Today we’re focusing on small business and specifically Discover’s recent news and Mercator’s recent coverage of the space (in the Mercator Advisory Group research report titled U.S. Small Business Credit Card Forecast, 2017–2022: Healthy Market, Room for Improvement)
Small Business Credit Card Market Overview
Key takeaway of the total U.S. credit card business: It’s healthy. Although it went through some growing pains during the recession, the U.S. credit card market has rebounded well. We’re at a point where the market is pretty much saturated with cards. We see that leveling off over the next few years. We’re expecting to see about 63 million new accounts booked this year, and that’s consistent with 2017. As a matter of fact, it’s also our forecast for 2019, when we expect to see another 63 million new cards issued.
The small business credit card market is interesting. Even before we begin an analysis, it’s important to define terms: When you look at the U.S. as a whole, there’s a wide range of businesses. Certainly companies like Amazon and General Motors employ tens of thousands of employees, but the real volume for jobs and employees is in the segment of businesses that employ under 500 people. That segment numbers over 60 million distinct businesses in the U.S. Additionally, there’s the challenge of counting the microbusinesses that make up the small business segment. Among the 60 million U.S. SMBs, there are millions of businesses featuring fewer than 20 employees. That could be Joe’s Paint Shop, or a plumber who does house calls. And those individual businesses tend to use their personal credit cards for business transactions.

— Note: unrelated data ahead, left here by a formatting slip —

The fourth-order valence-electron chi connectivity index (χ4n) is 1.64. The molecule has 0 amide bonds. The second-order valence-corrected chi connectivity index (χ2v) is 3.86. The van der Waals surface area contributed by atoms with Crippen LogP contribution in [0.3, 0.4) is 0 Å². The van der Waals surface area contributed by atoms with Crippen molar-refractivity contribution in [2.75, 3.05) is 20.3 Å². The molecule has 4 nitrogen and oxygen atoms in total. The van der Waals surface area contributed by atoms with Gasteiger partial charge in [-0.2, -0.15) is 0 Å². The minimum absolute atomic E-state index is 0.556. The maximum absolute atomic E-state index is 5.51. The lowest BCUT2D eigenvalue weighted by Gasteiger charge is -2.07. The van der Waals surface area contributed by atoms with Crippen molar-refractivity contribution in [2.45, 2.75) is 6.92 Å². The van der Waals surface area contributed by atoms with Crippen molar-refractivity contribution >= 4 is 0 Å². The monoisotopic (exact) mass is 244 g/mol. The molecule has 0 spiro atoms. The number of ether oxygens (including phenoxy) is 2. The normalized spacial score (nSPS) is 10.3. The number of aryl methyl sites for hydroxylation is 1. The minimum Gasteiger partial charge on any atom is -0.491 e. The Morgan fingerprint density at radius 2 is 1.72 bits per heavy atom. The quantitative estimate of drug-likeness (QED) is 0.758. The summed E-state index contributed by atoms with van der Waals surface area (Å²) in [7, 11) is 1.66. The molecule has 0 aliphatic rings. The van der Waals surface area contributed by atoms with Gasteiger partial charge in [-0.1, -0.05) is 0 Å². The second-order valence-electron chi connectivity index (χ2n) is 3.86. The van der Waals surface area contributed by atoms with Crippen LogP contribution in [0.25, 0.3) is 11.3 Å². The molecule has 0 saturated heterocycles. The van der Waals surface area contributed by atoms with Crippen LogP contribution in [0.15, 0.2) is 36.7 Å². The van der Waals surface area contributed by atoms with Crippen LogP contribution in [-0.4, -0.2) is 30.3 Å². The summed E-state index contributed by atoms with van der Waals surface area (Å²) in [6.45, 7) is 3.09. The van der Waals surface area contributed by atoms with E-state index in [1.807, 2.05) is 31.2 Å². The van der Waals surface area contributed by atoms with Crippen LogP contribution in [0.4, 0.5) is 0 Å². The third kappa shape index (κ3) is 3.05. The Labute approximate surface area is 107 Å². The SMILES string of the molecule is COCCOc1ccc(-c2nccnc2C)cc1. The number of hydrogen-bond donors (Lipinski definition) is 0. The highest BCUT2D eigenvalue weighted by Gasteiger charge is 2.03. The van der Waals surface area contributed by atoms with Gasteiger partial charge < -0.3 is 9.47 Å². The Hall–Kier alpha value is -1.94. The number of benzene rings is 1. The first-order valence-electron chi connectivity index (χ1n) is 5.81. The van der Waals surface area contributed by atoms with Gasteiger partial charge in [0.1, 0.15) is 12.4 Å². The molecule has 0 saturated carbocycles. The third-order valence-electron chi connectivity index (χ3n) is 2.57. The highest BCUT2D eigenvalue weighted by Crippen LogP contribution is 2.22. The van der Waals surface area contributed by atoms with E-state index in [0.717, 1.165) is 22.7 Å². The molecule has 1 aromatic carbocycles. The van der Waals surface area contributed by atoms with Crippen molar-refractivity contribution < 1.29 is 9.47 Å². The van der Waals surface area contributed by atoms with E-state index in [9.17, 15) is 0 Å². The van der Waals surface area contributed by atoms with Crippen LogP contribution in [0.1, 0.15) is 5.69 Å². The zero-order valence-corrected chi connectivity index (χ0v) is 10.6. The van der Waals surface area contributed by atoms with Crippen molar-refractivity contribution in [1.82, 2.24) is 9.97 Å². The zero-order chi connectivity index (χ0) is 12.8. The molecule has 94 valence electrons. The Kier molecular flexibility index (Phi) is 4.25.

What’s to Be Gained as a Small Business by Using a Personal Credit Card?
Small business is a very specific market segment that requires highly specific solutions. One advantage of a using a consumer credit card as a small business owner/employee stems from the CARD Act of 2009, which ensures that issuers protect consumers in distinct ways, such as dynamically changing credit limits or the card’s APR. That comes in handy.
What Are Business Owners Missing by Using a Personal Credit Card?
Small business credit cards differ from consumer cards in a few important ways:
- They typically provide features such as account controls and reporting as well as rewards tailored to the business.
- Essential protections, such as those defined for consumers in the CARD Act, do not apply to businesses.
- Similarly absent are definitions surrounding payment hierarchy, delinquency triggers, and notification requirements.
What the business owners are missing by not using cards designed for small businesses is the opportunity to split their expenses and not have to pay an accountant. These products are designed to support small business needs and they’ve had steady growth, as can be seen in the Mercator forecast. We’re projecting that by 2022, spend will be about $700 billion, up from the current $536 billion in transactions spending.
Who Serves the Market –Discover’s New Release
A variety of issuers is serving the market: Hilton Honors, American Express business card, Delta Airlines card. Chase has an array of cards with Southwest, a United small business card. Citi has a long play going back to 1985 with a Citi business card for Advantage. And recently Discover is getting back in the game.
What’s exciting about today’s deal is that Discover is reentering the market. That’s significant because Discover had been dabbling in small business credit programs right around the recession, between 2008 and 2009, and then pulled them back. Really, they closed the program in 2014. By then, Discover left the market to Mastercard and Visa and now the new entrance is very exciting.
Current Discover Dynamics
When you think of the dynamics of a Discover card now, it is a little bit more down market than where a premium Visa card would be targeted – which makes Discover highly receptive to small businesses in that down market group. Returning to that channel is a true opportunity for Discover to serve a market where it’s well represented and hopefully do some cross sales and perhaps shift some of its consumer cards over to the small business side to get things rolling!